# HTTP

HTTP is HyperText Transport Protocol. A protocol is a language or format for inter-operation between different systems. HyperText refers to any text with links in it.

URI/URL/URN is a Uniform Resource Indicator/Locator/Name – an identifier for some digital object (text, image, PDF, article, audio/video, etc.) I don’t care so much about the distinction between these three, but this is one aspect of it:

An identifier (URI/URN) does not necessarily tell you where to get it from (Ex. book ISBN), but a URL also tells how to access/retrieve the resource (Ex. FTP = file transfer protocol)

# Anatomy of a URL

Another example: http://www.jobs.cam.ac.uk:80/job/5774/

The part up to the colon is the scheme, and is usually http but can be https (secure), ftp (file transfer), tel (telephone number), and others. An example telephone URL to my office phone is tel:17184881274 – maybe that will be clickable when this page is viewed on your mobile phone.

The host part of the URL can be an IP address or dotted host name (which can be converted to an IP address by DNS). The port can be specified after a colon, but the default port is 80 if it is omitted (actually, 80 for http and 443 for https). A computer on the Internet can be listening for connections on multiple ports, and use the port number of the connection to determine what services to provide.

The path starts with the slash, after the host portion, so /cgi/calendar.cgi in the example above. Sometimes it ends with a file-name extension (.html, .pdf, .jpg), sometimes it ends with a slash, and sometimes it’s bare.

The query starts with a question mark, and consists of a set of parameters (variables) and their values. Multiple parameters are separated with & (ampersand).

Another example: https://www.youtube.com/watch?v=kGOpY2J31pI&t=0m28s In this URL, the scheme is https, the host is www.youtube.com, the port defaults to 443, the path is /watch and the query is ?v=kGOpY2J31pI&t=0m28s, which defines two variables: the video identifier v=kGOpY2J31pI and the time at which to begin video playback t=0m28s.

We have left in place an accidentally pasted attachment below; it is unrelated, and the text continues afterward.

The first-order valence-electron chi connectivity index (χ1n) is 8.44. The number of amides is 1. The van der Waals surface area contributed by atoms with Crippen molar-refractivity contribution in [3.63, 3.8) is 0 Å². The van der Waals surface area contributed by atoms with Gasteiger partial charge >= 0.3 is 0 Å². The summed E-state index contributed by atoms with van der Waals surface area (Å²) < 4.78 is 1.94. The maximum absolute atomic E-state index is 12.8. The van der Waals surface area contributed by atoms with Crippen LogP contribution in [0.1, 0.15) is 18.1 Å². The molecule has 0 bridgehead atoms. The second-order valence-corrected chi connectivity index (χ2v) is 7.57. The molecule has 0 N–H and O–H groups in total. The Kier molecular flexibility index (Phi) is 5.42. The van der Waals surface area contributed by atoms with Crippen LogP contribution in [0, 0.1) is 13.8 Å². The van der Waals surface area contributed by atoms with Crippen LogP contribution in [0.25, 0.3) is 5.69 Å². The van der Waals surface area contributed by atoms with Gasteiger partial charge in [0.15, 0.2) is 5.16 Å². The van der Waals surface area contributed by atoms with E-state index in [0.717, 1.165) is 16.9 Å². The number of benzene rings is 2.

Many sites also support short/abbreviated URLs, such as http://youtu.be/kGOpY2J31pI for the same video. In this case, it uses the youtu domain name within Belgium’s .be country code.

Another example where you see a query is when you do a Google search. Search for “web jobs” and you’ll see ?q=web+jobs appear in the URL. The plus sign appears because a URL cannot have a space in it. It also cannot contain plenty of other special characters, and characters such as =,& are reserved for delimiting query variables, so there are other ways to encode special characters that we’ll see later. (Search google for “the & symbol” and notice ?q=the+%26+symbol appear in the URL.)

# GET request

An HTTP conversation is a series of requests/responses. Request always starts from the client, and the server responds. A request begins with one line which has three parts:

• method = a verb, what action are we doing. The most common action is to retrieve something, which is called GET. We’ll see the others later.
• The path for this request, which comes from the URL. For example, /watch?v=kGOpY2J31pI
• The protocol version, such as HTTP/1.0

So a complete, correct request line would be

GET /watch?v=kGOpY2J31pI HTTP/1.0

Following that one line, the client will specify a series of headers that modify the request in some way. It’s just a generic way for the client/server to exchange further information. Some common examples:

• User-Agent: Mozilla Firefox (Win8; v35) identifies what browser or other client software is being used.
• Accept-Language: da, en-gb, es-ec identifies the preferred languages of the user, in order. If the web site is multi-lingual, it will try to match its content to the preferred languages. These codes mean Danish, British English, and Ecuadorian Spanish. See http://www.metamodpro.com/browser-language-codes for more.